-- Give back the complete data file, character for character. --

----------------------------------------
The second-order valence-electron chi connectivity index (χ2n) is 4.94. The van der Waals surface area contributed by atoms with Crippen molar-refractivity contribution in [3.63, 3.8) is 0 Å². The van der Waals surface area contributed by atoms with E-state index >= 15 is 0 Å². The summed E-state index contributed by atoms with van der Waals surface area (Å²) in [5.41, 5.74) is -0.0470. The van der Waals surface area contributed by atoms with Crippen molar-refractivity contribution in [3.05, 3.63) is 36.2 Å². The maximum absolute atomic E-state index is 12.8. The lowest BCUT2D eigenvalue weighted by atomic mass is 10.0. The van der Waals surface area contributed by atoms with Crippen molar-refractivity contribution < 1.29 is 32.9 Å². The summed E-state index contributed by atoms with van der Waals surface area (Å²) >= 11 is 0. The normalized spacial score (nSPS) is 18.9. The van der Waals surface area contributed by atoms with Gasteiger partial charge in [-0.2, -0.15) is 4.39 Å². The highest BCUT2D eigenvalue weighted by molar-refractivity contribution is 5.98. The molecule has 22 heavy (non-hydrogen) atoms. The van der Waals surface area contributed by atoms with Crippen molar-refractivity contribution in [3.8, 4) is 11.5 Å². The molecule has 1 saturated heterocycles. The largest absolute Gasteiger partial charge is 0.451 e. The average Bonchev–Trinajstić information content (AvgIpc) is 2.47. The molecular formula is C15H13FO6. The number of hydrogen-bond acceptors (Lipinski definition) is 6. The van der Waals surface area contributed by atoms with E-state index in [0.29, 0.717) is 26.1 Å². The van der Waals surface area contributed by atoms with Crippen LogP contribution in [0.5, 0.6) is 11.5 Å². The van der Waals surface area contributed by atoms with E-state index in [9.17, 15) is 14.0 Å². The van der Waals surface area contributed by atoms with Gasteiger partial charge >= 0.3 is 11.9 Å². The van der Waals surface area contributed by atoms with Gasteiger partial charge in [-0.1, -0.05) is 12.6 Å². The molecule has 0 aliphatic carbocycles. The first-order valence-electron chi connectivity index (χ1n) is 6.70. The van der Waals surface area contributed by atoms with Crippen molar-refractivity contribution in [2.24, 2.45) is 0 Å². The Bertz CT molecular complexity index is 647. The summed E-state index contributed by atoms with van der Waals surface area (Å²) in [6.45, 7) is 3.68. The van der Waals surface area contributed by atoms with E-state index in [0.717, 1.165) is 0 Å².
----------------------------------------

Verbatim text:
The second-order valence-electron chi connectivity index (χ2n) is 4.94. The van der Waals surface area contributed by atoms with Crippen molar-refractivity contribution in [3.63, 3.8) is 0 Å². The van der Waals surface area contributed by atoms with E-state index >= 15 is 0 Å². The summed E-state index contributed by atoms with van der Waals surface area (Å²) in [5.41, 5.74) is -0.0470. The van der Waals surface area contributed by atoms with Crippen molar-refractivity contribution in [3.05, 3.63) is 36.2 Å². The maximum absolute atomic E-state index is 12.8. The lowest BCUT2D eigenvalue weighted by atomic mass is 10.0. The van der Waals surface area contributed by atoms with Crippen molar-refractivity contribution < 1.29 is 32.9 Å². The summed E-state index contributed by atoms with van der Waals surface area (Å²) >= 11 is 0. The normalized spacial score (nSPS) is 18.9. The van der Waals surface area contributed by atoms with Gasteiger partial charge in [-0.2, -0.15) is 4.39 Å². The highest BCUT2D eigenvalue weighted by molar-refractivity contribution is 5.98. The molecule has 22 heavy (non-hydrogen) atoms. The van der Waals surface area contributed by atoms with Crippen molar-refractivity contribution in [3.8, 4) is 11.5 Å². The molecule has 1 saturated heterocycles. The largest absolute Gasteiger partial charge is 0.451 e. The average Bonchev–Trinajstić information content (AvgIpc) is 2.47. The molecular formula is C15H13FO6. The number of hydrogen-bond acceptors (Lipinski definition) is 6. The van der Waals surface area contributed by atoms with E-state index in [0.29, 0.717) is 26.1 Å². The van der Waals surface area contributed by atoms with Crippen LogP contribution in [0.5, 0.6) is 11.5 Å². The van der Waals surface area contributed by atoms with E-state index in [9.17, 15) is 14.0 Å². The van der Waals surface area contributed by atoms with Gasteiger partial charge >= 0.3 is 11.9 Å². The van der Waals surface area contributed by atoms with Gasteiger partial charge in [-0.1, -0.05) is 12.6 Å². The molecule has 0 aliphatic carbocycles. The first-order valence-electron chi connectivity index (χ1n) is 6.70. The van der Waals surface area contributed by atoms with Crippen molar-refractivity contribution in [2.24, 2.45) is 0 Å². The Bertz CT molecular complexity index is 647. The summed E-state index contributed by atoms with van der Waals surface area (Å²) in [6.45, 7) is 3.68. The van der Waals surface area contributed by atoms with E-state index in [0.717, 1.165) is 0 Å².